本座 – “ben zuo” is pretty much “this senior” and is usually used in fantasy novels or legends by people that are super strong (5)
阁主 – “pavilion master” (8)
盟主 – “Alliance Head” (9)
城主 – “City Lord” (9)
大人 – “da ren” Sir/Madam. A suffix used for an official or a person in authority. (21)
本王 – “ben wang” way for speaker to refer to themself in third person. Aka, something like ‘this king’ or ‘this imperial son’ (22)
在下 – Humble way of refering to oneself. translates literally to “beneath this” so like “this one beneath (you)”(23)
王爷 – “wang ye” = Prince/Master, wang by itself meaning something along the lines of king, usually used for males of the Imperial Family (25)
平人王 – “Common Person Wang” a title, type of Prince (25)
大爷 – “Da ye” Is one version of uncle or can be a term of respect for an older man but is also a term for arrogant idler and self-centered show-off (25)
姐姐 – “jiejie” Older sister, can be used to address people not blood related (27)
老子 – ”lao zi” – father, daddy, “I, your father” (in anger or contempt), I (used arrogantly or as a joke). Sometimes, I’ll probably use ‘this daddy’ (32)
头 – “Leader” (37)
丫头 – “yatou” = servant girl term usually used to call servant girls, usually derogatory even though it’s sometimes an endearment. (40)
哥哥 – “gege” older brother, can be used to address someone not blood related (43)
宵小鼠辈 – “vile ratlike scoundrel” (43)
老夫 – “lao fu” basically ‘this old man’, used by men over 70 that are respected (51)
大大 – “dada” Daddy, dialect, in application to Mu Ye (52)
慕魔头 – “that Mu Demon” (53)
厨娘 – “kitchen maids” (58)
小乖乖 – “little angel” TDD restless and sleep talking (63)
公子哥 – “gongzi ge”refers to a rich person who only eats, drinks, and play; a child that does not attend to one’s proper duties. (71)
妾 – “qie” concubine; this consort, can also be used by women with the basically the meaning of ‘this servant’ (73)
管事 – “manager” (81)
漂亮姐姐 – “Beautiful Big Sister” (81)
主母 – “Matron” matron reffers to a married owman, one who is mature and staid and has an established social position (82)
煜皇叔 – “Resplendent Imperial Uncle” (84)
妾侍 – “concubine attendant” (87)
微臣 – “this humble subject” (91)
爷爷 – “grandpa” (93)
谷主 – “Valley Master” (96)
老伯伯 – “gramps” (98)
右护法 – “Right Protector” (104)

Places:
淮城/南州 – “Huai City” region in “South Province” (3) (29)
芸香阁 – “Rutaceae Pavilion” (3)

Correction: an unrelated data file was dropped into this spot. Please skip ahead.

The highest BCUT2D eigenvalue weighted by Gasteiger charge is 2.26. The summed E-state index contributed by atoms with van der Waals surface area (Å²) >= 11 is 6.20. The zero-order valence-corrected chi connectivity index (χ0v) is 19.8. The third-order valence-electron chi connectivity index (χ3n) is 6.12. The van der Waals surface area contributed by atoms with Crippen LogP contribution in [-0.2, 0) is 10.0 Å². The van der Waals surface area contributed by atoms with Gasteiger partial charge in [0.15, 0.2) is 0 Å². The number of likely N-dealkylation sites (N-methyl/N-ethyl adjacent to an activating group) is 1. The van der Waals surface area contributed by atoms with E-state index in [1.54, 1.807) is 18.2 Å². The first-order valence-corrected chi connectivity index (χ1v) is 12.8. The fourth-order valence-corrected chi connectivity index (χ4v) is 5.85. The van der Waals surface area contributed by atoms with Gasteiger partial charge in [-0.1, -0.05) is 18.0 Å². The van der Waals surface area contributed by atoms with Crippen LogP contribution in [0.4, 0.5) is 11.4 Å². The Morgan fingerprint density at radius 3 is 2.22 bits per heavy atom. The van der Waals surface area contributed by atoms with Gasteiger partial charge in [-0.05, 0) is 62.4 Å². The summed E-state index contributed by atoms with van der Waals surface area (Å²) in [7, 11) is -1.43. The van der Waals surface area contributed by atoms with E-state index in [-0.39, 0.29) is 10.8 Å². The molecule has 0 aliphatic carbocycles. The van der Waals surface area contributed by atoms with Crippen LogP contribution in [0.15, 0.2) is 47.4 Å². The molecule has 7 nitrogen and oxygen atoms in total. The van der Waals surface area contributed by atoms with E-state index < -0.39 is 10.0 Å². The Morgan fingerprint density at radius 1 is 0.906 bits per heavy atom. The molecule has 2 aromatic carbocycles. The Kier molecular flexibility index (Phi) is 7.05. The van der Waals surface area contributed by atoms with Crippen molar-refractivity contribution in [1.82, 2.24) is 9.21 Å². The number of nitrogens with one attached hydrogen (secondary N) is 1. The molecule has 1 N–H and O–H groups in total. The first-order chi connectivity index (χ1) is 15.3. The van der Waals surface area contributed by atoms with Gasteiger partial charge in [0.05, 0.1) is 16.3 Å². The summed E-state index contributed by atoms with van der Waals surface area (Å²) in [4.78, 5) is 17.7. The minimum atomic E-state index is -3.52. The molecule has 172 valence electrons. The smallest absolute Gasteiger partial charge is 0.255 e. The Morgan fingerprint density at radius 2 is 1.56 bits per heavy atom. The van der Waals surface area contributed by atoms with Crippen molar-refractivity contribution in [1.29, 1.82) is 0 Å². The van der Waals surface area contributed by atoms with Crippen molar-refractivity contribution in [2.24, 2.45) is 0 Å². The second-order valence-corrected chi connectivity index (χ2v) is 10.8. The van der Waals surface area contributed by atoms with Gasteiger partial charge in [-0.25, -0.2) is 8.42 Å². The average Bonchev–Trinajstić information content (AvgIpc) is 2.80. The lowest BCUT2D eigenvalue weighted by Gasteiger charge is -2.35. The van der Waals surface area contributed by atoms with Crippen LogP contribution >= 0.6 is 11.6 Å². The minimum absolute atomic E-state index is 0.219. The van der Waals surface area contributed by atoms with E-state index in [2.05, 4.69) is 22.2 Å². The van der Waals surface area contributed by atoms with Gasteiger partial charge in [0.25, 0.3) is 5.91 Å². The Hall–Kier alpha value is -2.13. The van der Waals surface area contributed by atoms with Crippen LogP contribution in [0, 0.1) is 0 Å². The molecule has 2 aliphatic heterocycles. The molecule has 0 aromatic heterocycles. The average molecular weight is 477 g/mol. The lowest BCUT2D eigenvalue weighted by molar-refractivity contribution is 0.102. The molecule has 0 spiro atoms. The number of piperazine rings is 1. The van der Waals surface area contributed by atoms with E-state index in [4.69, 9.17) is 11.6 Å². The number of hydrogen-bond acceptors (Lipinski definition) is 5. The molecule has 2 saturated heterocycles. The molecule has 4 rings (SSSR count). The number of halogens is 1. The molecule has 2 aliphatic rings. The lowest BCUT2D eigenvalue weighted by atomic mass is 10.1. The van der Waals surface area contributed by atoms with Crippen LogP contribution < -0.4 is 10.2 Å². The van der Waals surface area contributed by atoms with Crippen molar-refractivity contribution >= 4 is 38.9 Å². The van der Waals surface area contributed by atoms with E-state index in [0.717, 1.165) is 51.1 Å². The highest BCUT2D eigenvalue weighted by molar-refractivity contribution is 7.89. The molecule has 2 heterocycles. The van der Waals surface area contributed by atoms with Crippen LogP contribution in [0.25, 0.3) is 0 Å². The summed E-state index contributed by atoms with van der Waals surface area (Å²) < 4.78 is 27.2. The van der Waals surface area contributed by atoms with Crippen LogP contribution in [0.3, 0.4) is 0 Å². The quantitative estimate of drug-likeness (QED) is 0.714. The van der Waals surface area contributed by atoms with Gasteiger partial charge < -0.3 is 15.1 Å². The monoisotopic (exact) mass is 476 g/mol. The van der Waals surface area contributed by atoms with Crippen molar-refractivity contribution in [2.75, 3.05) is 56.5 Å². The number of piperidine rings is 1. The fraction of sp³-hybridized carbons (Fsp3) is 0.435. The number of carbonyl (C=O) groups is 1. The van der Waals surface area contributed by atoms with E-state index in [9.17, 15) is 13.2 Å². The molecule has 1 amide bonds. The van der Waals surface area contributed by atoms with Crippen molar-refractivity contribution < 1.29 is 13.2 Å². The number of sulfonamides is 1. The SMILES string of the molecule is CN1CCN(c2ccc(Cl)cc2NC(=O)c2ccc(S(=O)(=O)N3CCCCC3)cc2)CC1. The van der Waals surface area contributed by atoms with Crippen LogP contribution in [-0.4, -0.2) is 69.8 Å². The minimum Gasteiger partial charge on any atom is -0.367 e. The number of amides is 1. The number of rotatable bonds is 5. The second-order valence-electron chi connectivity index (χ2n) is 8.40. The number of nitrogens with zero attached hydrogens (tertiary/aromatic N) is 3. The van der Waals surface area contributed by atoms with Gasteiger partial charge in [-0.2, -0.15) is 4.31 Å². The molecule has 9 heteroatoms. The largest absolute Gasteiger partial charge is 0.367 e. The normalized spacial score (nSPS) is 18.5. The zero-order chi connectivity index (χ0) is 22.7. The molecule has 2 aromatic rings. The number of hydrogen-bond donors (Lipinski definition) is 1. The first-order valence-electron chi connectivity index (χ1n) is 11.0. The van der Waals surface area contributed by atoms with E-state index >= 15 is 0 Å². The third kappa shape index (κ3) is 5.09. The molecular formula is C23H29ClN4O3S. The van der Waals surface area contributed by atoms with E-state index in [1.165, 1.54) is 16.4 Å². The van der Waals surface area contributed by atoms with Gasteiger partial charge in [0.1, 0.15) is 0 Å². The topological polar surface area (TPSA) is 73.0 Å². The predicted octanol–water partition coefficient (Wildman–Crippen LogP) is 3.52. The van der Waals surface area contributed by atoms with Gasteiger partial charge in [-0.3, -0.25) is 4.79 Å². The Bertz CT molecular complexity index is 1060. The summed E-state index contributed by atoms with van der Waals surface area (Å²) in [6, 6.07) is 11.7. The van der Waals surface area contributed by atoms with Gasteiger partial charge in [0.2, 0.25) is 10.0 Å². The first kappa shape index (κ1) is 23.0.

云城 – “Cloud City” Cloud Sun City(9)
白风山庄 – “White Wind Manor” Bai Feiyun’s (12)
清溪村王大妈家 – “Big Ma Wang of Clear Creek Village” (15)
江城 – “River City” (25)
天痕皇朝 – “Heaven’s Mark* Imperial Court” (25)
望雪院 – “Snow Gazing Courtyard” (32)
沧沧谷 – “Azure Water Valley” (32)
梅亭 – “Plum Pavilion” (36)
客厅 – “Guest Hall” (41)
宵小鼠辈 – “vile ratlike scoundrel” (43)
雪楼 – “Snow Building” House with multiple floors (43)
梅园/清浮生 – “Plum Garden” the garden Tang Doudou stayed in/Serene Transient Life (49)
风楼 – “Wind Building” (59)
紫宸国 – “Imperial Violet Nation” (63)
奉城云庄 – “Feng City, Cloud Manor” Baili Yu has a business there?” (65)
灵懿皇朝 – “Spirit Virtue Imperial Court” (67)
东城门丐帮 – “Beggars’ Union of Dongcheng” (68)
风灵皇朝 – “Wind Spirit Imperial Court” (71)
苍鹫山 – “Azure Vulture Mountain” (72)
庆芳楼 – “Fragrant Celebration House” (84)
明英宫 – “Luminous Blossom Palace” (85)
大理寺 – “High Judiciary Office” (88)
神霄殿 – “God Firmament Hall” (104)

Items:
盟主手令 – “Alliance Head Command Tablet” (9)
麦丽素 – “MYLIKES” (13)
九华璃玉轿 – “Chrysanthemum Glass Jade Palanquin” Baili Yu’s palanquin b/c 九华 could apparently refer to chrysanthemum(24)
神器 – “divine tool” (31)
眉山尖 – “Noble Sierra” tea (36)
饮血剑 – “Bloodthirster” (52)
肉沫茄子 – “minced pork with eggplant” (59)
古油灯 – “ancient old lamp” (69)
蓝晶冰魄石 – “Blue Ice Essence Soul Stone” (69)
玉蝉衣 – “jade cicada skin” (73)
火折子 – “rolled torch” old Chinese torch made by rolling several layers of paper. After lighting it, you blow on it until the flame is extinguished so that it burns with a red faint light. It can last for a long time and you only need to blow on it to make it light up again. (75)
松鼠鱼 – “Squirrel Fish” Meat dish(86)
黄历 – “almanac” (86)

Medicines/Drugs:
软骨散 – ” Tendons Softening Powder” (3)
流旒香 – “Disseminating Tassel Fragrance” (25)
六六香 – “Six Six Spice” (25)
涌泉穴 – “Gushing Spring pressure point” on foot (100)

Monsters:
黑罗魔虫 – “Black Demonic Nightcrawler” appeared while TDD and Lou Qingyun were kidnapped, centipede-like worms (75)

Martial Arts:
内功 – “neigong” Neigong practice is normally associated with the so-called “soft style”, “internal” or neijia 內家 Chinese martial arts, as opposed to the category known as waigong 外功 or “external skill” which is historically associated with shaolinquan or the so-called “hard style”, “external” or wàijiā 外家 Chinese martial arts. (24)